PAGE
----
Archive for the ‘reflective’ Category

A Dysgu Decade

April 1st, 2019 by Angela Rees
It’s my 10 year workiversary this month. I started out at Pontydusgu in 2009 as a one day per week researcher on a Leonardo project, interviewing and writing training materials for employers on how to make necessary adjustments for staff with disabilities. Today I manage the projects and funding applications for the UK branch of...

A Dysgu Decade

April 1st, 2019 by Angela Rees
It’s my 10 year workiversary this month. I started out at Pontydusgu in 2009 as a one day per week researcher on a Leonardo project, interviewing and writing training materials for employers on how to make necessary adjustments for staff with disabilities. Today I manage the projects and funding applications for the UK branch of...

Multimedia learning goodness

September 26th, 2007 by Graham Attwell

I’ve written before about the Reflective Evaluation project. It is a two year European Commission funded project, now drawing to a close, which aimed to produce ICT based resources for facilitating self evaluation activities by teachers. Pretty challenging, huh?

At the outset the project coordinators had the idea that this could be done with a tool developed in Powerpoint. The rest of the partners were not so sure. For many of us Powerpoint had little appeal, in terms of its scriptability and attactivess for users. The coordinators, Ira and Gerald form the University of Flensburg, were fortunately flexible and open to new ideas.

Jen, Chris and myself designed a web 2.0 (ish) tool, allowing teachers and trainers to access and answer multimedia questions designed to stimulate reflection, to see and compare with the answers of others and to create their own tools.

OK, it doesn/t go as far as I would like but there are real challenges getting people for five different countries to share meanings and ideas, and pedagogic limitations in the European Commission demand that the questions should be available in each partner language.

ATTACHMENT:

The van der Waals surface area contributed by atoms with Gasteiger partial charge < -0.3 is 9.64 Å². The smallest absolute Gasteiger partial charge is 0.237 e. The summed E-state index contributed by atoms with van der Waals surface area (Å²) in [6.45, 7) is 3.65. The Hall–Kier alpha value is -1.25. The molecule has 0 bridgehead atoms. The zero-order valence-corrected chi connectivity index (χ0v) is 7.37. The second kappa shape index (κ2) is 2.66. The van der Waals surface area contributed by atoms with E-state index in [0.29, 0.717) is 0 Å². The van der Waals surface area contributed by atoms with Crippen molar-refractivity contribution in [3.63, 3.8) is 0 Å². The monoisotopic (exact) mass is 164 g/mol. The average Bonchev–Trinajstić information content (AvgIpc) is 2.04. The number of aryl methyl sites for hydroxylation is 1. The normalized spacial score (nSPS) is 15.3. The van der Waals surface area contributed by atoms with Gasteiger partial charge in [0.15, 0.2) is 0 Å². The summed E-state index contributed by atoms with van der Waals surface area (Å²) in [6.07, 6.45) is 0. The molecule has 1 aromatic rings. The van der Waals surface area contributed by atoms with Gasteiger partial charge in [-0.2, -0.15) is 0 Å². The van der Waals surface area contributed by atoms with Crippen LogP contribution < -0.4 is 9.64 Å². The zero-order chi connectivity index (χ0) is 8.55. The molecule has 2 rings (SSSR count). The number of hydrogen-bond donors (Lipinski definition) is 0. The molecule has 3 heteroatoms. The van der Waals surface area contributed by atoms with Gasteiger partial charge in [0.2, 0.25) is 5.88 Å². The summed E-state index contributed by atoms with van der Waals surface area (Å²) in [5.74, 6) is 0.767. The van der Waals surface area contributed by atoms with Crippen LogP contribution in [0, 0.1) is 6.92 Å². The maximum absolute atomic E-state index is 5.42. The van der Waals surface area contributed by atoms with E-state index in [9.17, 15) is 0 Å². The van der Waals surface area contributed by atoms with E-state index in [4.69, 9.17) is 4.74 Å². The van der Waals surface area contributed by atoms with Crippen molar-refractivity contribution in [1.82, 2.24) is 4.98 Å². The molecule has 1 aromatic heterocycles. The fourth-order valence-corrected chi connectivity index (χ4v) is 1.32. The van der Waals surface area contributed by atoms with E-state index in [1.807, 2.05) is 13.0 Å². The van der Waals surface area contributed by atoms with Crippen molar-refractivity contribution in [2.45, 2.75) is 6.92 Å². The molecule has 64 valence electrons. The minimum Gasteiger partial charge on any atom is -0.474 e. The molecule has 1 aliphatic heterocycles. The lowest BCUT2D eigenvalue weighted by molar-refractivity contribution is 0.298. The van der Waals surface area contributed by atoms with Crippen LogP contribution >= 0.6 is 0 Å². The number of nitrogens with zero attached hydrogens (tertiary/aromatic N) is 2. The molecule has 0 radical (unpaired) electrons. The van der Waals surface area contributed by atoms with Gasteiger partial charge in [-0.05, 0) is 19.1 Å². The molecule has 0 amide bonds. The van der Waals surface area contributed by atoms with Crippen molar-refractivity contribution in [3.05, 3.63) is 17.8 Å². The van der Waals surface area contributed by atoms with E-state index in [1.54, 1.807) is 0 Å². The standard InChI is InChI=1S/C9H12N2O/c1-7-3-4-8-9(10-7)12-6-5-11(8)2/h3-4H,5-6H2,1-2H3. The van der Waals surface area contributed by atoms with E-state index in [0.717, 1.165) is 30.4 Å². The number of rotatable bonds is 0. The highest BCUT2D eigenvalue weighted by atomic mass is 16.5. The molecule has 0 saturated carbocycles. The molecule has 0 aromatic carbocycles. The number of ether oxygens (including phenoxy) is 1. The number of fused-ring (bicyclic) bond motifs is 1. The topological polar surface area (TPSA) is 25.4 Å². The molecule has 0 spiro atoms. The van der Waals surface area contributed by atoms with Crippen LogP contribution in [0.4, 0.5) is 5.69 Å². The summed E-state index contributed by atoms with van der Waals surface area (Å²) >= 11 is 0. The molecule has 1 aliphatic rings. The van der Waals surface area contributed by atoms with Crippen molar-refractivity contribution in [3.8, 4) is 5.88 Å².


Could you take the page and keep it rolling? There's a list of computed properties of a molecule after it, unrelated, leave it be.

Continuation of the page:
But the best bit of the project has been the multimedia. Despite most partners being traditional academic researchers, with limited computer experience, by this weeks workshop all of them were working together, sharing in creating videos and other multi media artifacts. Its creative and great fun.

Want to have a look? Better still, want to create your own learning materials. All you have to do is go to www.refelctive-evaluation.eu and create yourself an account.

NB We are still editing the help videos so you will have to learn as you go. But if you would like more information please get in touch. And before you ask, of course it is Open Source.

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    Gap between rich and poor university students widest for 12 years

    Via The Canary.

    The gap between poor students and their more affluent peers attending university has widened to its largest point for 12 years, according to data published by the Department for Education (DfE).

    Better-off pupils are significantly more likely to go to university than their more disadvantaged peers. And the gap between the two groups – 18.8 percentage points – is the widest it’s been since 2006/07.

    The latest statistics show that 26.3% of pupils eligible for FSMs went on to university in 2018/19, compared with 45.1% of those who did not receive free meals. Only 12.7% of white British males who were eligible for FSMs went to university by the age of 19. The progression rate has fallen slightly for the first time since 2011/12, according to the DfE analysis.


    Quality Training

    From Raconteur. A recent report by global learning consultancy Kineo examined the learning intentions of 8,000 employees across 13 different industries. It found a huge gap between the quality of training offered and the needs of employees. Of those surveyed, 85 per cent said they , with only 16 per cent of employees finding the learning programmes offered by their employers effective.


    News from 1994

    This is from a Tweet. In 1994 Stephen Heppell wrote in something called SCET” “Teachers are fundamental to this. They are professionals of considerable calibre. They are skilled at observing their students’ capability and progressing it. They are creative and imaginative but the curriculum must give them space and opportunity to explore the new potential for learning that technology offers.” Nothing changes!


    Graduate Jobs

    As reported by WONKHE, a survey of 1,200 final year students conducted by Prospects in the UK found that 29 per cent have lost their jobs, and 26 per cent have lost internships, while 28 per cent have had their graduate job offer deferred or rescinded. 47 per cent of finalists are considering postgraduate study, and 29 per cent are considering making a career change. Not surprisingly, the majority feel negative about their future careers, with 83 per cent reporting a loss of motivation and 82 per cent saying they feel disconnected from employers


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